Recovering payments made from bank account after bankruptcy date

17 May '22

Author(s): Joost Kool, Lucas Lustermans,

Supreme Court 22 January 2022, ECLI:NL:HR:2020:80 - www.rechtspraak.nl

Introduction

Recently, the Supreme Court dealt with the following question: can the bankruptcy trustee recover a payment made from a bank account with a debit balance in the name of the bankrupt company after the bankruptcy date, as undue payment due to a breach of the fixation principle or the equality of creditors principle?  

In short, the Supreme Court concluded that this was not possible. Since as a result of the payment there is decrease of bankruptcy estate’s assets (as there already was a debit balance) and also no increase of the bankruptcy estate's liabilities (as the estate is not liable for the debt that arose as a result of the payment since the estate has not benefited from the payment), the fixation principle and section 23 of the Bankruptcy Act do not allow for such a claim being successful. In addition, an impermissible breach of the equality of creditors principle could not be assumed, since the payment in question was not charged to the assets of the bankruptcy estate.

The relevant facts, the claim and the proceedings

Bleiswijk Boeketservice B.V. (BB) leased premises from Coöperatie Royal Floraholland U.A. (RFH). On 2 October 2012, BB was declared bankrupt. The lease agreement between BB and RFH was terminated after the bankruptcy. On 3 October 2012, EUR 4,518.09 was paid to RFH by direct debit from BB's bank account, which amount was due under the lease agreement. The payment was made from BB’s bank account at ABN Amro, which at that time had a negative balance.

At first instance the bankruptcy trustee claimed that RFH should be ordered to pay EUR 4,518.09. According to the bankruptcy trustee, BB no longer had the authority to dispose of its assets on 2 October at 00.00 hours, in accordance with section 23 of the Bankruptcy Act. The payment would therefore be made undue, according to the bankruptcy trustee. The district court, however, rejected the claim.

The court of appeal concluded otherwise, annulled the judgment of the district court and ruled in favor of the bankruptcy trustee’s claim. To this end, the court of appeal ruled (in short) that the payment was made in breach of the fixation principle underlying section 23 of the Bankruptcy Act and in breach of the equality of creditors principle.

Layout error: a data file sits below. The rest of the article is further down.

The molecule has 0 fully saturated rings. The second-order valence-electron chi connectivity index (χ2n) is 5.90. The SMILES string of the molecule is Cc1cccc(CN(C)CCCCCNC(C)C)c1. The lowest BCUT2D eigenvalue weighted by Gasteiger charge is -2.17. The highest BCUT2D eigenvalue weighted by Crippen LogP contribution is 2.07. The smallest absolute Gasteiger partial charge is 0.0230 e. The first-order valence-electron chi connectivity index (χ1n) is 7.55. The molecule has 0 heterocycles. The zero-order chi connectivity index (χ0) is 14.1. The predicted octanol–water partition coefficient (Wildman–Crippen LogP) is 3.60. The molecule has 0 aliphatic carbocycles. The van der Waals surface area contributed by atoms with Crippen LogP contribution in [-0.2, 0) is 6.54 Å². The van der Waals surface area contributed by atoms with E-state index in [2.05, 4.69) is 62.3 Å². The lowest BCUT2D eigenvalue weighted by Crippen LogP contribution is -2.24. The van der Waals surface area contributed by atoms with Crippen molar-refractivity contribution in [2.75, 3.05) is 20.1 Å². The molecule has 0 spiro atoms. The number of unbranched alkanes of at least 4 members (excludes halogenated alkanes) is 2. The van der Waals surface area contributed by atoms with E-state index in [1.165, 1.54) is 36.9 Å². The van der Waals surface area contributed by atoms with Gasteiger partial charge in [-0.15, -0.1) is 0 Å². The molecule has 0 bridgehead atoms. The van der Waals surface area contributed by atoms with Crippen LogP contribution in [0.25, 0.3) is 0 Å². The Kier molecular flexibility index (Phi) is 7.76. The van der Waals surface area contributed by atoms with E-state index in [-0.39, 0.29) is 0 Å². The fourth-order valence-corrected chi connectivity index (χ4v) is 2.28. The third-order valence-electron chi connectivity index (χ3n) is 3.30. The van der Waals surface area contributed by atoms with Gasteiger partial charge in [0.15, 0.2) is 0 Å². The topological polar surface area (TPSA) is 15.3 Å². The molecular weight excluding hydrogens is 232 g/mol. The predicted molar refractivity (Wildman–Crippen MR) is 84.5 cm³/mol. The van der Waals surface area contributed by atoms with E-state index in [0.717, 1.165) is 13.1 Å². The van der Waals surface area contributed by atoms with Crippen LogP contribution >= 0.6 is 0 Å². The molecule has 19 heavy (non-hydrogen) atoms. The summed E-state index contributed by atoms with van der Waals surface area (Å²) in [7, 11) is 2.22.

The Supreme Court

The Supreme Court considered that the rationale of the fixation principle follows from sections 20, 23 and 24 of the Bankruptcy Act. These sections are intended to "...offer creditors protection against both a decrease in the bankruptcy estate’s assets available for distribution among the creditors in the bankruptcy, and an increase in the bankruptcy estate’s liabilities as a result of which the distribution to the creditors in the bankruptcy is reduced".

The Supreme Court ruled that the payment to RFH was not made in breach of the fixation principle. After all, the payment did not result in a reduction of the estate assets, since the bank account already had a debit balance at the moment on which the company was declared bankrupt. The payment also did not result in an increase of the bankruptcy estate’s liabilities. It follows from section 24 of the Bankruptcy Act that obligations of the debtor arising after the moment on which the company was declared bankrupt will not be charged to the bankruptcy estate’s assets, except in so far the bankruptcy estate benefits therefrom. Although the payment to RFH increased BB's debt to ABN Amro, that debt was not charged to the bankruptcy estate as the bankruptcy estate did not benefit from that payment.

As regards a possible breach of the equality of creditors principle, the Supreme Court ruled that according to article 3:277 of the Dutch Civil Code, creditors should be treated equally as regards the settlement of their claims from (the proceeds of) the debtor’s assets. As already set out in the context of the fixation principle, ABN Amro's payment to RFH did not result in a claim on the bankruptcy estate. Consequently, the equality of creditors principle is not breached.

The Supreme Court therefore annulled the judgment of the court of appeal and upheld the judgment of the district court.

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Expertises:  Banking and finance,Corporate Law, Finance, Mergers and acquisitions,Start-up en Scale-up,

Expertises:  Banking and finance,Corporate Law,Insolvency law,Real Estate,Energy law, Construction and Real Estate,Finance,Energy, Distressed companies,Mergers and acquisitions,International sanctions and export controls,

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